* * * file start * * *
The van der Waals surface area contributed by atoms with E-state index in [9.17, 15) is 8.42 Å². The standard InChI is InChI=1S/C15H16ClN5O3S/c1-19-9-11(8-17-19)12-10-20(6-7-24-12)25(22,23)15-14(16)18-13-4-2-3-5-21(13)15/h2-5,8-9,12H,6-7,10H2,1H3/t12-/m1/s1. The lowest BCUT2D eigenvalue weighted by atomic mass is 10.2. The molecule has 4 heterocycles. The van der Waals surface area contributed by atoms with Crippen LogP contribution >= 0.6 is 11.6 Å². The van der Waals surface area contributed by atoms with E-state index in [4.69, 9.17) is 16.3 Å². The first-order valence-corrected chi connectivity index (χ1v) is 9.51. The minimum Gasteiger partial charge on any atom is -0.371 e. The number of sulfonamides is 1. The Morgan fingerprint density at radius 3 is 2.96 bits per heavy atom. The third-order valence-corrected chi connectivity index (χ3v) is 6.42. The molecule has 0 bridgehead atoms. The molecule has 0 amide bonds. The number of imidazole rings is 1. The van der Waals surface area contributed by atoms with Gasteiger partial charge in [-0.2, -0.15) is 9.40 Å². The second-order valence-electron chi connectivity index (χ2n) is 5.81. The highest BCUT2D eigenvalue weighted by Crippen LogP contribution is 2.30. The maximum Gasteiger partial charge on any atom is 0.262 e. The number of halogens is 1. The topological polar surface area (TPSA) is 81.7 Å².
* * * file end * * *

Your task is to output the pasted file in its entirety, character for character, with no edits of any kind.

The van der Waals surface area contributed by atoms with E-state index in [9.17, 15) is 8.42 Å². The standard InChI is InChI=1S/C15H16ClN5O3S/c1-19-9-11(8-17-19)12-10-20(6-7-24-12)25(22,23)15-14(16)18-13-4-2-3-5-21(13)15/h2-5,8-9,12H,6-7,10H2,1H3/t12-/m1/s1. The lowest BCUT2D eigenvalue weighted by atomic mass is 10.2. The molecule has 4 heterocycles. The van der Waals surface area contributed by atoms with Crippen LogP contribution >= 0.6 is 11.6 Å². The van der Waals surface area contributed by atoms with E-state index in [4.69, 9.17) is 16.3 Å². The first-order valence-corrected chi connectivity index (χ1v) is 9.51. The minimum Gasteiger partial charge on any atom is -0.371 e. The number of sulfonamides is 1. The Morgan fingerprint density at radius 3 is 2.96 bits per heavy atom. The third-order valence-corrected chi connectivity index (χ3v) is 6.42. The molecule has 0 bridgehead atoms. The molecule has 0 amide bonds. The number of imidazole rings is 1. The van der Waals surface area contributed by atoms with Gasteiger partial charge in [-0.2, -0.15) is 9.40 Å². The second-order valence-electron chi connectivity index (χ2n) is 5.81. The highest BCUT2D eigenvalue weighted by Crippen LogP contribution is 2.30. The maximum Gasteiger partial charge on any atom is 0.262 e. The number of halogens is 1. The topological polar surface area (TPSA) is 81.7 Å².